Monday, February 9, 2015

Moderation is the key, says lawyer

The Star 
by Adrian Chan 
One for the album: Liow (right) posing with speakers at the forum (from left) Dr Tan Chong Tin, Datuk Dr Hou Kok Chung, Tan, Tan Sri Dr Ghauth Jasmon, Prof Mohamad and Dr Chandra (front).
KUALA LUMPUR: Moderation is the key that opened the door to the formation of our Federal Constitution, says lawyer Roger Tan Kor Mee. 

“Our Constitution is moderate and balances the competing interests of the country’s various communities.

“If not for moderation, we would not have been able to put together a written constitution,” said Tan, who is also a columnist for The Star.

He said while the Constitution guaranteed many rights for the citizens, it also demanded that moderation be exercised with self-restraint, self-control and self-discipline.

“The thought of resorting to violence should never even cross the mind of anyone,” he said.

Tan added that in a moderate society, a person should be able to hold a rational discourse with his peers even on sensitive issues affecting his community.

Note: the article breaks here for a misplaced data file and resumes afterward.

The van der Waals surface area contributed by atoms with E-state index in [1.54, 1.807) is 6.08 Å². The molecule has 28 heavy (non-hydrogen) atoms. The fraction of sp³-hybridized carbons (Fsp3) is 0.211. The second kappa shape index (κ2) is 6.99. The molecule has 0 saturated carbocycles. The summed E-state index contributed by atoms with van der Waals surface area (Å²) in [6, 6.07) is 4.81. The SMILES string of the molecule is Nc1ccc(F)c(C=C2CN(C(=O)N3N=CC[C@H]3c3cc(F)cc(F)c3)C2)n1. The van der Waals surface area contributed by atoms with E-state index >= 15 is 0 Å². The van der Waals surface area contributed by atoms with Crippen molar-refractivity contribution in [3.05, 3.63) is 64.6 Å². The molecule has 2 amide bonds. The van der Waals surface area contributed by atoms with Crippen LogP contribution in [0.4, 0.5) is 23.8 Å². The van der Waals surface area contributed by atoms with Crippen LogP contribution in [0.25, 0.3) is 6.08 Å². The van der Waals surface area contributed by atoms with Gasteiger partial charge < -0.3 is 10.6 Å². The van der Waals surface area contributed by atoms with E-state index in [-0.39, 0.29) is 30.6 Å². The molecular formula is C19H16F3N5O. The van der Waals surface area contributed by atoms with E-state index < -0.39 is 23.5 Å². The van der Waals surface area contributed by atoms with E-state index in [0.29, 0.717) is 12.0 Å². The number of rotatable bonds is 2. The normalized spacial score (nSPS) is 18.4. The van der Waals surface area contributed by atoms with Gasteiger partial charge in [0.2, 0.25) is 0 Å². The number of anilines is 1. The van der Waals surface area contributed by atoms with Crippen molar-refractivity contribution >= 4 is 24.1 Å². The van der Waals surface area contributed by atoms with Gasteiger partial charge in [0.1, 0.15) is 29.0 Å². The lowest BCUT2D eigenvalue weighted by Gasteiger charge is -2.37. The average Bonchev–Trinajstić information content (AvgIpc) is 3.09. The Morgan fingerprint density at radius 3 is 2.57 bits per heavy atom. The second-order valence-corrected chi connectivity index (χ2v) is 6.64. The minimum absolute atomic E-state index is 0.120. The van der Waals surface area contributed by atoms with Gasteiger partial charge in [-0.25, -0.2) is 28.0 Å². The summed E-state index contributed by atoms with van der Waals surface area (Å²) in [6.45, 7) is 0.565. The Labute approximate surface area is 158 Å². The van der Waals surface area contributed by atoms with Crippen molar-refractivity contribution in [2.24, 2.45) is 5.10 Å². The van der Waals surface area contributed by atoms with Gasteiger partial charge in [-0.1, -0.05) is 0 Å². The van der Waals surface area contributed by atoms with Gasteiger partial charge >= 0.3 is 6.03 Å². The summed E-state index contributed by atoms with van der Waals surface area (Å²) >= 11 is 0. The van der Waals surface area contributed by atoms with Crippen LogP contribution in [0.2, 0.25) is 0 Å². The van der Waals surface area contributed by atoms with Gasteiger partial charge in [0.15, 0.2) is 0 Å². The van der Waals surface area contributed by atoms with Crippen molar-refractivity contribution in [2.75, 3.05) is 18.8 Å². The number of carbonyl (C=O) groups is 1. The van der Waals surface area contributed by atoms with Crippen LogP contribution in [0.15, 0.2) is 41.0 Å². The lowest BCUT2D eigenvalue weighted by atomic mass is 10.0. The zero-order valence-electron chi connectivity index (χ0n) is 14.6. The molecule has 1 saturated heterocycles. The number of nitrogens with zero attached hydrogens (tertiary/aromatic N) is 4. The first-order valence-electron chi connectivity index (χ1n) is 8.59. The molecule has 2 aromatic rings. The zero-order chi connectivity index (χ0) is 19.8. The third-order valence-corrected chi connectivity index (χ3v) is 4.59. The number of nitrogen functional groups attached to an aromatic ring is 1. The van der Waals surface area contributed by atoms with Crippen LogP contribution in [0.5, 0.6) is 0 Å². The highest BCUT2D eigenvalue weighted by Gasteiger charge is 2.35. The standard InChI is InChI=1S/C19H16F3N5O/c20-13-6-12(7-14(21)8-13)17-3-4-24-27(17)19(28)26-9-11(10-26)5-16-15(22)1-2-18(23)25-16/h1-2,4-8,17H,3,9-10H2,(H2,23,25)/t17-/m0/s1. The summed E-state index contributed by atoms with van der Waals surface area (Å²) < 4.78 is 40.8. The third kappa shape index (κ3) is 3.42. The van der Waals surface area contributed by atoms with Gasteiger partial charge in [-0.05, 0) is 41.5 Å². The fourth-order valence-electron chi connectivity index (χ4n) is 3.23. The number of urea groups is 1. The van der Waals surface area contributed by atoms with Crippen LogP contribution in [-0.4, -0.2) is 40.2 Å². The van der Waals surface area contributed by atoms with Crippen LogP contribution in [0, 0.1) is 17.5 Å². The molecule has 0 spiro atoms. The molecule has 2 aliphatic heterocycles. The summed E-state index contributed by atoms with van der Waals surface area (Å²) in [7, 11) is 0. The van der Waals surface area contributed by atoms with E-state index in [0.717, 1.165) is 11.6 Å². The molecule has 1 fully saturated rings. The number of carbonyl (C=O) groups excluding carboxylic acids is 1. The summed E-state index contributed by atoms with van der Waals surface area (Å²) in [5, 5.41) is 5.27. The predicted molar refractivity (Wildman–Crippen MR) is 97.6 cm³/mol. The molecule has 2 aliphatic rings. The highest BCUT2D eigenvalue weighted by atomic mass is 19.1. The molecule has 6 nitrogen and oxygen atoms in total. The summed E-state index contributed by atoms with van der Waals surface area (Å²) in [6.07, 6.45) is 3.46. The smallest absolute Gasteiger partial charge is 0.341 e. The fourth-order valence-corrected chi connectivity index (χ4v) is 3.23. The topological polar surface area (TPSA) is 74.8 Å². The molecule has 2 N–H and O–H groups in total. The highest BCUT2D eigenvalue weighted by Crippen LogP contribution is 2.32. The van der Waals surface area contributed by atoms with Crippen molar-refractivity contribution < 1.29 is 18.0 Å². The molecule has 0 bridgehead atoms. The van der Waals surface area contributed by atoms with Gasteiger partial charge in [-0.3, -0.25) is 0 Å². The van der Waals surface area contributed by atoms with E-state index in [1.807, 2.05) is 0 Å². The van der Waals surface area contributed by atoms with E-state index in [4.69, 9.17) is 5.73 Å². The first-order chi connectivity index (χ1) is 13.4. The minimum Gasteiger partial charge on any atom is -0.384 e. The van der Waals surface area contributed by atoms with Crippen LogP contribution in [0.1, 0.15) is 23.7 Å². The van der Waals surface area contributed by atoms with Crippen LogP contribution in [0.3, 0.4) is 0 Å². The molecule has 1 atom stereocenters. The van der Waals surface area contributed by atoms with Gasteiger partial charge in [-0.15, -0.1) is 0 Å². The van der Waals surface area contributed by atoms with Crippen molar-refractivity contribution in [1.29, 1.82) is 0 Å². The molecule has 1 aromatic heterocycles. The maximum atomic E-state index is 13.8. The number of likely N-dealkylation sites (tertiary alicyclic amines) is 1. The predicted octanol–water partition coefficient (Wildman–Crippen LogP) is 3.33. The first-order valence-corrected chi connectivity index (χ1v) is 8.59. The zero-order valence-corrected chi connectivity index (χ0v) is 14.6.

Sharing Tan’s views was Dr Chandra Muzaffar, who advised that different races should speak honestly to each other in dispelling the racial stereotype placed on each ethnic group.

Dr Chandra, who is 1Malaysia Foundation’s chairman, clarified his premise by giving examples of Chinese and Malays having distorted views of each other’s communities.

“Only with empathy, the ability to place one’s heart in another’s, can such a problem in our country be solved,” he said.

Universiti Malaya senior research fellow Prof Datuk Dr Mohamad Abu Bakar advised caution when labelling others as a moderates or extremists.

“Moderation can mean different things to different people or in different context.

“We must remember, one man’s meat can be another’s poison,” he said.

The forum was organised by the Institute of Strategic Analysis and Policy Research.

Transport Minister Datuk Seri Liow Tiong Lai, who launched the forum, said MCA would organise a seminar in Mandarin focusing on how the values of ren (benevolence) could be used in governance.

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